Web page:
– TNA World Heavyweight Champion Ethan Carter III didn’t appear on the show in person, but we did get a promo taped after the previous Impact, where he basically buttered himself up as the best in the industry and beat “the villain in his story” for the coveted Title he shouldn’t had ever lost. We love EC3.

– There are a lot of positive aspects of “The Miracle” Mike Bennett’s character in a TNA setting. They’re keeping him and Maria together and his character isn’t too far from his ROH “Kingdom” stable character, plus his intentions to “save TNA” seem legitimate from an internet fan’s perspective. His theme song’s immensely catchy, so there’s that too. We even like the little intro thing Maria does, with the stage acting like a gleaming light from heaven. We think they gave Robbie E as Miracle’s opponent for the two’s similar styles, but this may have hurt Bennett by having him in the ring with someone portrayed more evenly. We like Robbie and all since he has shed a good amount of Bro-Man stink off him, but this would’ve been a better place for a pure jobber. Bennett also pulled out like seven signature moves and it wasn’t until after the match that we learned what his Divine Intervention finisher was. It’s not bad per se, but perhaps they should move this guy into a feud quickly to establish him better. Also not sure what his post-match promo was all about. We’re sure why he used the word “Kingdom,” but is he planning to start a TNA Kingdom stable or is that just a pretty way of saying more wins were on the way?

– Knockouts Champion Gail Kim got to shine in a backstage promo as the Champ hyped the upcoming Gauntlet to decide who her next challenger would be. Given that Awesome Kong recently turned on her and joined The Dollhouse, we figured they’d set things up again for those two to do battle. We also liked Kim talking about all her opponents, putting over that unlike Kong she never changed herself and was a proud fighting Champion.

– The #1 Contender’s Knockouts Gauntlet was ultimately basic and predictable despite some debuts from Chelsea and Deonna Purrazzo from NXT fame. The basic stories were the resilience of Madison Rayne, who started the match and ended up in the final two and Dollhouse dominating. With Kong being the predictable winner, we weren’t surprised, but at least Rayne got an opportunity to impress with her performance. Maybe the company will revisit this Rayne-Kong feud in a later time? At least with this new Kim-Kong match, there will be a clear heel vs. face dynamic. Maybe the match will be better than what we’ve seen when they’re both faces.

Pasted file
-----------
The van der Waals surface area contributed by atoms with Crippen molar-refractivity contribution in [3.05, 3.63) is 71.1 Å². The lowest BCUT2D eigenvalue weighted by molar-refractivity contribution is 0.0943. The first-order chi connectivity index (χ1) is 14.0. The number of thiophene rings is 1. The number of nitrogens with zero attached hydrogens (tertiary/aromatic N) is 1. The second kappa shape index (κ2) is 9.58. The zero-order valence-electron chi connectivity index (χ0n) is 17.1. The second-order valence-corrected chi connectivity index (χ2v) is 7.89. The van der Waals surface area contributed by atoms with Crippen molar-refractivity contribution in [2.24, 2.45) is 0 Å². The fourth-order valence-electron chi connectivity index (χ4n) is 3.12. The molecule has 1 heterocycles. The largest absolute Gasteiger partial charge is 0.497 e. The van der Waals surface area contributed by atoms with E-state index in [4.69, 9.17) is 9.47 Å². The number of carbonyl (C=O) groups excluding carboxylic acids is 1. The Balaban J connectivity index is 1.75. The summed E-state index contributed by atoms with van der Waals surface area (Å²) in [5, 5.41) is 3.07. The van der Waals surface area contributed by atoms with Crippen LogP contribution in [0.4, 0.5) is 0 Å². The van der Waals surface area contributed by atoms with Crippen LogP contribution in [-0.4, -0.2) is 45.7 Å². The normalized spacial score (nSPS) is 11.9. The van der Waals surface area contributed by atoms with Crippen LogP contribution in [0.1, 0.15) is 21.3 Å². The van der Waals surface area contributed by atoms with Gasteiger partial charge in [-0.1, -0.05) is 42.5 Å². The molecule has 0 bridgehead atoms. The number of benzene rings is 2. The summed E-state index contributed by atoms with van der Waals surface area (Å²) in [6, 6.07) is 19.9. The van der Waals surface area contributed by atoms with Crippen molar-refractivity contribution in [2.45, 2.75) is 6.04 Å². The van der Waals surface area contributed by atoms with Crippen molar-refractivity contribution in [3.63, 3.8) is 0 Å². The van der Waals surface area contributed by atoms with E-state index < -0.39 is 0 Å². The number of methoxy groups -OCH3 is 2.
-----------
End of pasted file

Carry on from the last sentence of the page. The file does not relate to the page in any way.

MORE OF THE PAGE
– The backstage segment with The TNA World Tag Team Champions, The Wolves and Eli Drake/Jessie Godderz hyped the upcoming three-way Tag Title match where Wolves would defend against Drake/Godderz and Angle/Drew Galloway. We liked that potential seeds were also planted for a Wolves-Beer Money match, before Drake/Godderz stormed the set. We liked that Godderz and Drake continued to clash egos, but were on the same page when all four men came to blows.

– Filler match of the night goes to Trevor Lee and Pepper Parks. This lasted too long and not enough about either character was known for the crowd to truly care. Sure, Lee played a minor role in the Global Force Wrestling invasion storyline, but not much was discussed about him and he didn’t have much of a character. There was a better attempt to give him one on this show, with Mathews talking about him as a “wrestler’s wrestler” who didn’t care about his looks or appearance and only wanted to wrestle in the ring. Parks didn’t look bad here in the match either, as he had the chance to shine several times. There was a good amount of pure wrestling with stiff strikes, kicks and chops throughout, but ultimately a mild finish. Lee winning was predictable from the get-go and we wonder if a push is on the horizon for him or where his character will go. Will anybody remember this a month from now? Probably not.

– One of the show’s odd highlights was Kong actually talking with her Dollhouse friends in the backstage segment. Basically, Kong told Kim to clean her Title because she didn’t want any germs and that the “Kong House” weren’t to be messed. We actually kind of like Kong in a new leader role. It’s not like she can’t cut a promo, so it allows for many things to happen.